WASHINGTON (AP) — Struggling to defuse the persistent crisis in Ukraine, both the U.S. and European Union imposed new economic sanctions on Russia Wednesday, President Barack Obama declaring that Russian leaders must see that their actions supporting Ukrainian rebels "have consequences."
Though the American and European sanctions were coordinated, they nonetheless exposed fissures in what the West has tried to project as a united front in its months-long effort to isolate Russian President Vladimir Putin.
The penalties announced by the White House were broad in scope, targeting two major Russian energy firms, a pair of powerful financial institutions, eight arms firms and four individuals. Leaders in Europe, which has a far deeper economic relationship with Russia than the U.S., were more restrained, ordering investment and development banks on the continent to suspend financing agreements with Moscow.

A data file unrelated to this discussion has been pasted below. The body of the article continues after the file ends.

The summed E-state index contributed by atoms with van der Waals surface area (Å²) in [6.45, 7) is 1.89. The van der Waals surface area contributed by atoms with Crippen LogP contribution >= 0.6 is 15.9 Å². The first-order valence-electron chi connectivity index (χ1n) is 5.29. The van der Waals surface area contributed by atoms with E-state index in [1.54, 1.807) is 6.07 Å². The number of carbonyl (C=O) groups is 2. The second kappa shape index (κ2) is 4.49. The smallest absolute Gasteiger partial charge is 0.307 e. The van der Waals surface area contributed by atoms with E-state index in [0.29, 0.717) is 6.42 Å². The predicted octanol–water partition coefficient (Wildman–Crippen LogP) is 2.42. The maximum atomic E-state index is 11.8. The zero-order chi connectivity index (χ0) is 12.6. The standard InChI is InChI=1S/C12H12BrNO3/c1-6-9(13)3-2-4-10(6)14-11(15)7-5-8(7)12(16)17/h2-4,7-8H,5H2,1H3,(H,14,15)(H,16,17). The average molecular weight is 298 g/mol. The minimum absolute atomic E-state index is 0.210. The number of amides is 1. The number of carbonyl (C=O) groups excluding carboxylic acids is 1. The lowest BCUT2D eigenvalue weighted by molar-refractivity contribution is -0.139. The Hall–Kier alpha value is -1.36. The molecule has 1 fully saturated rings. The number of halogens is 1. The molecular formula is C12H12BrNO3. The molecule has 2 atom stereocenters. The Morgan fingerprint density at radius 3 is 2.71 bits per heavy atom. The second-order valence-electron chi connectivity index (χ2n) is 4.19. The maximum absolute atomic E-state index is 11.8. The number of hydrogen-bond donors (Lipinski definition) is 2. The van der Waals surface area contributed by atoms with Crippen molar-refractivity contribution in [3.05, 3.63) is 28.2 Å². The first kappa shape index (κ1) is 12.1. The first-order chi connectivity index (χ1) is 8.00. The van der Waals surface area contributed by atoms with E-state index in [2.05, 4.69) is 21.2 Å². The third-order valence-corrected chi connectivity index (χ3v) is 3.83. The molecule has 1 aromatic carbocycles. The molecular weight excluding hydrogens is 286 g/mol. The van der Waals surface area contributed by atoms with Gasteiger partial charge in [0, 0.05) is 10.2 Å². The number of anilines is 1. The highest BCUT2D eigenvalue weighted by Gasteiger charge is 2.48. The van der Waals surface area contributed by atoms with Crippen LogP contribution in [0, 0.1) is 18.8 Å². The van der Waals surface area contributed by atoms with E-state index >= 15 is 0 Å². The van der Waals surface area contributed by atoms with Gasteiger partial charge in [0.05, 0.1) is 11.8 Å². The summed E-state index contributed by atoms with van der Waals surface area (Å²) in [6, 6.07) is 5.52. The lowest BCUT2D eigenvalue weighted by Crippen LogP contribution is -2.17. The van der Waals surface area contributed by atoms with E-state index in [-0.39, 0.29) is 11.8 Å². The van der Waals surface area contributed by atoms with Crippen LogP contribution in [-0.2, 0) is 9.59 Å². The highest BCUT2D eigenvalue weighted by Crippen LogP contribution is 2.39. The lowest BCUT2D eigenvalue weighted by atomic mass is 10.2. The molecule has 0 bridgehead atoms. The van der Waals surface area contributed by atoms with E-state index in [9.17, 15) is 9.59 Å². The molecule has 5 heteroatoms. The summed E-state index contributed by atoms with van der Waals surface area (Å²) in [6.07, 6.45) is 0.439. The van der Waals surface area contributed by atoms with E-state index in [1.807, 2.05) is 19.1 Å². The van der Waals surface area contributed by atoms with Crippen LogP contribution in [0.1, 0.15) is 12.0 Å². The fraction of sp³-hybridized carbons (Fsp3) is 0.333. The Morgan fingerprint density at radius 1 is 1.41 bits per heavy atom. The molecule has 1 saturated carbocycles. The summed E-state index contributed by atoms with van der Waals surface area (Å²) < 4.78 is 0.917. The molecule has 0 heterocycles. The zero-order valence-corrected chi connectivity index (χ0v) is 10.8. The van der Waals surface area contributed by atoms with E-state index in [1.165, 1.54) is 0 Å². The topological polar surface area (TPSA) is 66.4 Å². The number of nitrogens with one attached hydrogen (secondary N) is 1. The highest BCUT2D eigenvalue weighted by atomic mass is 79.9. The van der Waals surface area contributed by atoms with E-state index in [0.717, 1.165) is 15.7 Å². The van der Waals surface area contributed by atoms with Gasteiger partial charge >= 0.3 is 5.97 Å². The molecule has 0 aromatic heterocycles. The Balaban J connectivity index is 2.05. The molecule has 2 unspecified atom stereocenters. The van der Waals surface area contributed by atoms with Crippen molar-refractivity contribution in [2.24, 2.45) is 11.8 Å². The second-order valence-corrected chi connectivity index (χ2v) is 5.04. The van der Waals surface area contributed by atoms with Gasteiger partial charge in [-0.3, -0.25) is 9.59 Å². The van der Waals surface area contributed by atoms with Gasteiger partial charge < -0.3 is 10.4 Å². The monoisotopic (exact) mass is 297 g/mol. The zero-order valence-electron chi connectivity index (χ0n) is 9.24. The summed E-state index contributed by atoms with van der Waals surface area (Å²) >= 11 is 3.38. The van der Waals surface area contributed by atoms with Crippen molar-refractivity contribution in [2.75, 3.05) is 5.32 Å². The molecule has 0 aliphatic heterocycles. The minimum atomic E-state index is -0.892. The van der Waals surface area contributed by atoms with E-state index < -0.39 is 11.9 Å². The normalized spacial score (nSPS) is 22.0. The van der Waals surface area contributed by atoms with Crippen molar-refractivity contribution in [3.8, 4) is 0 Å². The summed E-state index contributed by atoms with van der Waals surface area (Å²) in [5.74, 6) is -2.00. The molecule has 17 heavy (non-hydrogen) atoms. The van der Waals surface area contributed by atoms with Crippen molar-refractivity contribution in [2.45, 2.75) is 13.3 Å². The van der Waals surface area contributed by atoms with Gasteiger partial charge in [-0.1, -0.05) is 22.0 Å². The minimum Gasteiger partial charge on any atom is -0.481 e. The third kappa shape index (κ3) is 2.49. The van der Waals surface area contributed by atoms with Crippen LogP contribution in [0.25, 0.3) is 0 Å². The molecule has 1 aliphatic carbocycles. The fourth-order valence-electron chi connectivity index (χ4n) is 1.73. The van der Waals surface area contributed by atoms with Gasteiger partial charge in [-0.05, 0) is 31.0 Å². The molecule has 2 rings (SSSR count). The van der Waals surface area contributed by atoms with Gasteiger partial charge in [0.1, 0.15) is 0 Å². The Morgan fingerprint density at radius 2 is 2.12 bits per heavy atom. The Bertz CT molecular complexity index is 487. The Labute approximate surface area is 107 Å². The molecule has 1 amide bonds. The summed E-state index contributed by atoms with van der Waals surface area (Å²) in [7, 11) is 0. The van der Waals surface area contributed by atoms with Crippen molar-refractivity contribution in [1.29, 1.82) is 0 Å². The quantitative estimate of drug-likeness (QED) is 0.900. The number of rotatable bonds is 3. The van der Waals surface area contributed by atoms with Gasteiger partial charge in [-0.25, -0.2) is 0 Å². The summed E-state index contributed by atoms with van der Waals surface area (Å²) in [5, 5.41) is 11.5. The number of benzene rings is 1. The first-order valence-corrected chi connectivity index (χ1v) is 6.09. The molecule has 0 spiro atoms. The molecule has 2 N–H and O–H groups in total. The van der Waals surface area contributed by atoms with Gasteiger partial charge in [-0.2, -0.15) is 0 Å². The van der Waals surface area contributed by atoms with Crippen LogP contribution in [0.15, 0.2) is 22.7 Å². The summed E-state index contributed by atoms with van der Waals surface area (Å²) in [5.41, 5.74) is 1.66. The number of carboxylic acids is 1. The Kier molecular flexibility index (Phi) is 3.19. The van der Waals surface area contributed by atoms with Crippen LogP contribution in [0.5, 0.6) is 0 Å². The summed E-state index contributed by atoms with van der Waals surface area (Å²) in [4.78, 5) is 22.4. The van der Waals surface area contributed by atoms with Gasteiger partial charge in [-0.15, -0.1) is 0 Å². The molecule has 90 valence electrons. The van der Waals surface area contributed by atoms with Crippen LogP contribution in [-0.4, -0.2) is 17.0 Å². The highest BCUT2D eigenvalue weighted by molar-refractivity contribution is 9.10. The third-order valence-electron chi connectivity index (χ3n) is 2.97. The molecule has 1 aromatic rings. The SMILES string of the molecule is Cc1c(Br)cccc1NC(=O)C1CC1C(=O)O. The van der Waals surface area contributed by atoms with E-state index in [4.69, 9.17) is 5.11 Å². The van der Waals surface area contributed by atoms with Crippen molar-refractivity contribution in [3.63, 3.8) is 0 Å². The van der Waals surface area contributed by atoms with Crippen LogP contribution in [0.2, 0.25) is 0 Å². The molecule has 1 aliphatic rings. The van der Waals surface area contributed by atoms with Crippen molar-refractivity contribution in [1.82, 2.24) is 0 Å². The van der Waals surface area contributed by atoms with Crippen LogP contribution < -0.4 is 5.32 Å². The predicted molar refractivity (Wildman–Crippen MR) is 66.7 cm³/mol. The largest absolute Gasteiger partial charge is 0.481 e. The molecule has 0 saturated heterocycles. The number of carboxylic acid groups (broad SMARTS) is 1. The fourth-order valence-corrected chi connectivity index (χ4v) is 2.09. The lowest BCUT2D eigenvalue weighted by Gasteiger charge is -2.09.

Even the U.S. penalties stopped short of the most stringent actions the West has threatened, which would entail fully cutting off key sectors of Russia's economy. But officials said those steps were still on the table if Russia fails to abide by the West's demands to stop support for pro-Russian insurgents who have destabilized swaths of eastern Ukraine.
"What we are expecting is that the Russian leadership will see once again that its actions in Ukraine have consequences, including a weakening Russian economy and increasing diplomatic isolation," Obama said as he announced the U.S. penalties from the White House.